Companies that store and distribute food products must go through programs and implement procedures that most warehouses may overlook. Although the food business can be lucrative and rewarding, following all of the special requirements to ensure your food handling business is in compliance can be quite costly and time consuming. Whether you are maintaining your own facility or using a third party logistics provider to carry out your supply chain function as a food product distributor, you need to consider the following:
Certification Program– Being coined as a Food Grade Warehouse starts with becoming certified. One of the most common certifications is awarded by the American Institute of Bakers (AIB) International. The AIB provides audits and educational opportunities for maintaining food grade status. There are key areas that audits such as the one performed by AIB focus on, and we will go over some of the primary ones below.
Temperature Control– Not all food products need to be temperature controlled. Dry storage warehouses can be ambient whereas frozen and refrigerated (30-39 degrees F) items need to be in temperature controlled environments. The primary reason for controlling the temperature of certain items such as meats and poultries, fruits and vegetables, and dairy products is to avoid contamination and pathogen growth.
Building and Land Maintenance- There are several areas of a food grade facility that should be maintained in order to pass a certification program. The warehouse should be sealed and the building should be free of openings from cracks in walls, damaged dock doors, leaky roofs and broken pipes. Furthermore, a pest control management system must be integrated and the surrounding landscaping kept in good condition.
Inventory Control– There must be a system in place to manage inventory on a first in first out basis. A good warehouse management system should ensure that the products that come in first will be the first to leave- although the system is only as good as its operators. Lot control is one way to keep track of food manufactured in batches and helps to ensure FIFO is followed.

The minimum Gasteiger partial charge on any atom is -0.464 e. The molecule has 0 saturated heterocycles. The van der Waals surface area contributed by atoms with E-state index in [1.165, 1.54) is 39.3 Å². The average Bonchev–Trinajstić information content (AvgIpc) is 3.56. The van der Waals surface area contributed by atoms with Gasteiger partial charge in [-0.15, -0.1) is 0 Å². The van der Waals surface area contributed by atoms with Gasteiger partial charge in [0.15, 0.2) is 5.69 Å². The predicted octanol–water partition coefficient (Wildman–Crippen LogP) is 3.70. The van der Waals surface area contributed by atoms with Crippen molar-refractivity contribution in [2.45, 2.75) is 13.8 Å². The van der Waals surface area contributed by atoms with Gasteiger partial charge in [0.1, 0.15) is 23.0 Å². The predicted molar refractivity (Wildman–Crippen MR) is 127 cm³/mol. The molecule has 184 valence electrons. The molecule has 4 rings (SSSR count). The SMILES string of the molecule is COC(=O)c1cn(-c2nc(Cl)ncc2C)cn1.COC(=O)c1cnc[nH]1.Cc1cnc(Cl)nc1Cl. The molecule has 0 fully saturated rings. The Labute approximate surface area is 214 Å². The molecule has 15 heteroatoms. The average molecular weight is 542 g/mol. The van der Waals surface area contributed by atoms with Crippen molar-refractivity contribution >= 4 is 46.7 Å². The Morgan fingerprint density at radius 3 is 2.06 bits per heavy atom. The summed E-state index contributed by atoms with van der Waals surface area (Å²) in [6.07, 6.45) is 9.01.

FDA Registered vs. FDA Certified – A common fallacy for warehouses that store food is that the facility must be FDA certified. The FDA requires facilities distributing food to be registered with the FDA, however, facilities do not get certified or approved. The registration process is simple and accessible, it just needs to be done. Here is a good resource released by the FDA on the subject of understanding the differences between FDA Registered and Certified.
Systems and Procedures- A food grade auditor will very likely want to see systems and procedures the company has in place to keep the facility maintained and team members trained in proper food handling techniques. This includes having assigned locations for MSDS and other important safety documentation. Safety precautions also should be documented and emergency exits posted for all employees and other guests in the facility.
Although these items above may seem overwhelming, and there is much more to it, you don’t have to do it on your own. If you run a company that sells food grade products, you might want to consider starting off or expanding with a third party food grade warehouse. Interested in finding a food grade logistics partner that can store and distribute your products? Contact Us to get started!
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